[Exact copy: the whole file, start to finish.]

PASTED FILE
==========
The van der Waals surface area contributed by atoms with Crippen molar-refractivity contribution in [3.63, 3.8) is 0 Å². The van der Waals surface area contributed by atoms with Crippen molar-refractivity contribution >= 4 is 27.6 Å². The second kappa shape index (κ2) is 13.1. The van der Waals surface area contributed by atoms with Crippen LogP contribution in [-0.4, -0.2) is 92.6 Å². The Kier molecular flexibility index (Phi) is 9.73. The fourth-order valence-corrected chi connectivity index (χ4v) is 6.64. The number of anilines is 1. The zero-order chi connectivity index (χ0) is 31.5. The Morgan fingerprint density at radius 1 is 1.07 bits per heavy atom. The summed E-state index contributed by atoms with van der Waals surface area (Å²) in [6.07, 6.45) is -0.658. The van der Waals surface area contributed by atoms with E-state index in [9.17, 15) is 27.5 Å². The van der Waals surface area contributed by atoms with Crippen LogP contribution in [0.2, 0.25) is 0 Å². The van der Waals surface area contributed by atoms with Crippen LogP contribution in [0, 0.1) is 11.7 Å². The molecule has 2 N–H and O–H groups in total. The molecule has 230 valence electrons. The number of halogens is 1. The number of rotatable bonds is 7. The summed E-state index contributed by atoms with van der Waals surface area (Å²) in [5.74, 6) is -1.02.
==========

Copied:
The van der Waals surface area contributed by atoms with Crippen molar-refractivity contribution in [3.63, 3.8) is 0 Å². The van der Waals surface area contributed by atoms with Crippen molar-refractivity contribution >= 4 is 27.6 Å². The second kappa shape index (κ2) is 13.1. The van der Waals surface area contributed by atoms with Crippen LogP contribution in [-0.4, -0.2) is 92.6 Å². The Kier molecular flexibility index (Phi) is 9.73. The fourth-order valence-corrected chi connectivity index (χ4v) is 6.64. The number of anilines is 1. The zero-order chi connectivity index (χ0) is 31.5. The Morgan fingerprint density at radius 1 is 1.07 bits per heavy atom. The summed E-state index contributed by atoms with van der Waals surface area (Å²) in [6.07, 6.45) is -0.658. The van der Waals surface area contributed by atoms with E-state index in [9.17, 15) is 27.5 Å². The van der Waals surface area contributed by atoms with Crippen LogP contribution in [0.2, 0.25) is 0 Å². The van der Waals surface area contributed by atoms with Crippen LogP contribution in [0, 0.1) is 11.7 Å². The molecule has 2 N–H and O–H groups in total. The molecule has 230 valence electrons. The number of halogens is 1. The number of rotatable bonds is 7. The summed E-state index contributed by atoms with van der Waals surface area (Å²) in [5.74, 6) is -1.02.